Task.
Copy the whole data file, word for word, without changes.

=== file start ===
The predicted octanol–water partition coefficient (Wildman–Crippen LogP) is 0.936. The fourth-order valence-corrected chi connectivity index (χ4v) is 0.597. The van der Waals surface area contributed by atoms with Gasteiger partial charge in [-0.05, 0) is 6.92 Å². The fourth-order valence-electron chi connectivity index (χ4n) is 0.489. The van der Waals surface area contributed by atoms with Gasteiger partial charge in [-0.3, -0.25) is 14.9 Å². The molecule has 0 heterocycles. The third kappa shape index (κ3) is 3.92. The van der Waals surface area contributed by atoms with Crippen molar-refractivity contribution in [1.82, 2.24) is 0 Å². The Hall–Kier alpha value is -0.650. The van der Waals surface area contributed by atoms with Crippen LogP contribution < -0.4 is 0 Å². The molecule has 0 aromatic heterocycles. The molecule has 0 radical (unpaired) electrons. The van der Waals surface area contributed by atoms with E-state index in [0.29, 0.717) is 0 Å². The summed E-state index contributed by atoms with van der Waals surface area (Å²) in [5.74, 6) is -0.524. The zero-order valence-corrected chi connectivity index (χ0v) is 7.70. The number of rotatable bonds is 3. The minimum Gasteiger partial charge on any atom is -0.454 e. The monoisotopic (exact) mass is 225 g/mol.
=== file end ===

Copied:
The predicted octanol–water partition coefficient (Wildman–Crippen LogP) is 0.936. The fourth-order valence-corrected chi connectivity index (χ4v) is 0.597. The van der Waals surface area contributed by atoms with Gasteiger partial charge in [-0.05, 0) is 6.92 Å². The fourth-order valence-electron chi connectivity index (χ4n) is 0.489. The van der Waals surface area contributed by atoms with Gasteiger partial charge in [-0.3, -0.25) is 14.9 Å². The molecule has 0 heterocycles. The third kappa shape index (κ3) is 3.92. The van der Waals surface area contributed by atoms with Crippen molar-refractivity contribution in [1.82, 2.24) is 0 Å². The Hall–Kier alpha value is -0.650. The van der Waals surface area contributed by atoms with Crippen LogP contribution < -0.4 is 0 Å². The molecule has 0 aromatic heterocycles. The molecule has 0 radical (unpaired) electrons. The van der Waals surface area contributed by atoms with E-state index in [0.29, 0.717) is 0 Å². The summed E-state index contributed by atoms with van der Waals surface area (Å²) in [5.74, 6) is -0.524. The zero-order valence-corrected chi connectivity index (χ0v) is 7.70. The number of rotatable bonds is 3. The minimum Gasteiger partial charge on any atom is -0.454 e. The monoisotopic (exact) mass is 225 g/mol.